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Continuous Approximations in the Study of Hierarchies


  • Timothy Van Zandt


Large organizations are typically modelled as hierarchies. Hierarchies are discrete structures (trees), but researchers frequently use continuous aproximations. The purpose of this article is to study the validity of these approximations. I show that modelling hierarchies with a continuum of tiers is not a good approximation. I also show, for a particular model of balanced hierarchies, that ignoring rounding operators and integer constraints in formulae derived from the discrete model can be a valid approximation, when hierarchies are suitably large. This is made precise by bounds on the relative errors of approximations.

Suggested Citation

  • Timothy Van Zandt, 1995. "Continuous Approximations in the Study of Hierarchies," RAND Journal of Economics, The RAND Corporation, vol. 26(4), pages 575-590, Winter.
  • Handle: RePEc:rje:randje:v:26:y:1995:i:winter:p:575-590

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    References listed on IDEAS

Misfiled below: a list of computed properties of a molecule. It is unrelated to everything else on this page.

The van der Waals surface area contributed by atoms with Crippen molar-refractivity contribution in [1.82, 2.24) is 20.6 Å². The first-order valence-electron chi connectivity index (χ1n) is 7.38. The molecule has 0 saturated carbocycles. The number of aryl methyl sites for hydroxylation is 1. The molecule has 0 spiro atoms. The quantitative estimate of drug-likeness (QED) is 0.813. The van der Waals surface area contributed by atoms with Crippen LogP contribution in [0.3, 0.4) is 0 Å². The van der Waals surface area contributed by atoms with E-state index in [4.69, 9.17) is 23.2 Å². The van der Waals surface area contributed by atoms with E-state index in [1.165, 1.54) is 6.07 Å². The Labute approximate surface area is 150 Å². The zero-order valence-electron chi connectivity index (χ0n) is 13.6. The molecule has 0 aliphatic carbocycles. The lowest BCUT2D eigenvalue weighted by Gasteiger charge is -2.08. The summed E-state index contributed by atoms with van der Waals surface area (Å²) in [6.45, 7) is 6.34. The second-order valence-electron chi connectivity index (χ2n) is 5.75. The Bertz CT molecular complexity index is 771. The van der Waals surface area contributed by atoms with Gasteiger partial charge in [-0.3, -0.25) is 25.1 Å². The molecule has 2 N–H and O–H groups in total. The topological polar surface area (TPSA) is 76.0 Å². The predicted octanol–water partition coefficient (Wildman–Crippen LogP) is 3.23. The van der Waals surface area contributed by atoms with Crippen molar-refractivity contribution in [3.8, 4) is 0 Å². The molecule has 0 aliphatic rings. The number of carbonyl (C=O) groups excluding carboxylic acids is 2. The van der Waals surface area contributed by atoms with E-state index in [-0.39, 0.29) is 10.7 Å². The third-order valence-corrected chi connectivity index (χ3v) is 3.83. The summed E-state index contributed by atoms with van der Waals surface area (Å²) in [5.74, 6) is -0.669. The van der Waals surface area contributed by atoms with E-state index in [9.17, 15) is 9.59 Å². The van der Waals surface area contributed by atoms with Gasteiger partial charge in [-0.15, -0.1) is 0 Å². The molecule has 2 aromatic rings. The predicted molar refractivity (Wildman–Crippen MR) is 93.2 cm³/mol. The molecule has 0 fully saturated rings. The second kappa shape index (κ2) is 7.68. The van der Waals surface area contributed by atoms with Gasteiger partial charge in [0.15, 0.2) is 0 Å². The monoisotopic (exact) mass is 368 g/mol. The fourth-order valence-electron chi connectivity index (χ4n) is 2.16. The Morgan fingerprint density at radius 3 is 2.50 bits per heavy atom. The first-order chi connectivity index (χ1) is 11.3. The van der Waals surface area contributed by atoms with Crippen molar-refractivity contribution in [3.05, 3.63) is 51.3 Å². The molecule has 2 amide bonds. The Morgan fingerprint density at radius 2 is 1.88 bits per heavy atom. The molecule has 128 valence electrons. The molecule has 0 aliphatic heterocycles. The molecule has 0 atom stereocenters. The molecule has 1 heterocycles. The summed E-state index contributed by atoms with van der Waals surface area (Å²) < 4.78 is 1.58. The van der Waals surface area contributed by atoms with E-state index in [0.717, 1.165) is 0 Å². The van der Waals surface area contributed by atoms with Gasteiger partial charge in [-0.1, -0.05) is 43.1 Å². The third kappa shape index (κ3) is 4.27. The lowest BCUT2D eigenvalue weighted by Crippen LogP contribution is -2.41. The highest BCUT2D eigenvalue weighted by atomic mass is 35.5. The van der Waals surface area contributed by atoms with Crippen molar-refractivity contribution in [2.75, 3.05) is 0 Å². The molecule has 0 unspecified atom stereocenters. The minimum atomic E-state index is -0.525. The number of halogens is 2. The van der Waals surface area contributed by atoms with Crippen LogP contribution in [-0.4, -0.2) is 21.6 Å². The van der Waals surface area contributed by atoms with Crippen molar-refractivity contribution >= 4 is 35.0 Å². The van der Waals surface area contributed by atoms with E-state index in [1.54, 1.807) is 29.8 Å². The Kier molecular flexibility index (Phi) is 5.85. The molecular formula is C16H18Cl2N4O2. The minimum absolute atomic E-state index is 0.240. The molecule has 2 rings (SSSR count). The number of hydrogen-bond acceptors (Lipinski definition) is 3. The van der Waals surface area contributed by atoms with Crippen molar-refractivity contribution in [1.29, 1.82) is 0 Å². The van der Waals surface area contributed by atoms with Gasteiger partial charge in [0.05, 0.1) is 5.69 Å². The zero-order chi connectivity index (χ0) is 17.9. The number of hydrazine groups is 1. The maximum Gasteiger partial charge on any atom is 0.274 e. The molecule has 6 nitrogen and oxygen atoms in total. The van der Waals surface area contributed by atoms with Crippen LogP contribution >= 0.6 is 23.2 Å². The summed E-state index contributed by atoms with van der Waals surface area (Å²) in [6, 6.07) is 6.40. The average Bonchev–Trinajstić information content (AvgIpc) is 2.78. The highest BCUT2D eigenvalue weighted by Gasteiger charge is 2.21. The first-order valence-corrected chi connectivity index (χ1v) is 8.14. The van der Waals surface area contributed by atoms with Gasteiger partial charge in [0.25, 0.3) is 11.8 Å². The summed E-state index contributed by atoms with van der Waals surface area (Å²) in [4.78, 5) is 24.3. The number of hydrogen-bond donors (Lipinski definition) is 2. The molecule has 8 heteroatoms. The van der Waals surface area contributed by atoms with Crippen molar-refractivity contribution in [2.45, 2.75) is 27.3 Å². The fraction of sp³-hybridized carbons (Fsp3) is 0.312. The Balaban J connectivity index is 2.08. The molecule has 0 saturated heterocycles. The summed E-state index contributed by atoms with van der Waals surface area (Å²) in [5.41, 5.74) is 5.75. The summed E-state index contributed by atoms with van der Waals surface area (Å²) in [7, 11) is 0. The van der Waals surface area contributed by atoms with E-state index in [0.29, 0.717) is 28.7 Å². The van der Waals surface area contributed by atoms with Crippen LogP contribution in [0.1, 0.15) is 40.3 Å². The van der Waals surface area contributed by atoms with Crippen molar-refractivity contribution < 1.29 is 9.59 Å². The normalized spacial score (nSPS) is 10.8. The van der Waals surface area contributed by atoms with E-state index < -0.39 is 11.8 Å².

1. Rey, Patrick & Stiglitz, Joseph, 1988. "Vertical restraints and producers' competition," European Economic Review, Elsevier, vol. 32(2-3), pages 561-568, March.
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    Cited by:

    1. Meagher, Kieron J., 2003. "Generalizing incentives and loss of control in an optimal hierarchy: the role of information technology," Economics Letters, Elsevier, vol. 78(2), pages 273-280, February.
    2. Andrea Patacconi, 2009. "Coordination and delay in hierarchies," RAND Journal of Economics, RAND Corporation, vol. 40(1), pages 190-208.

    More about this item

    JEL classification:

    • D1 - Microeconomics - - Household Behavior
    • D2 - Microeconomics - - Production and Organizations
    • D3 - Microeconomics - - Distribution
    • D4 - Microeconomics - - Market Structure, Pricing, and Design


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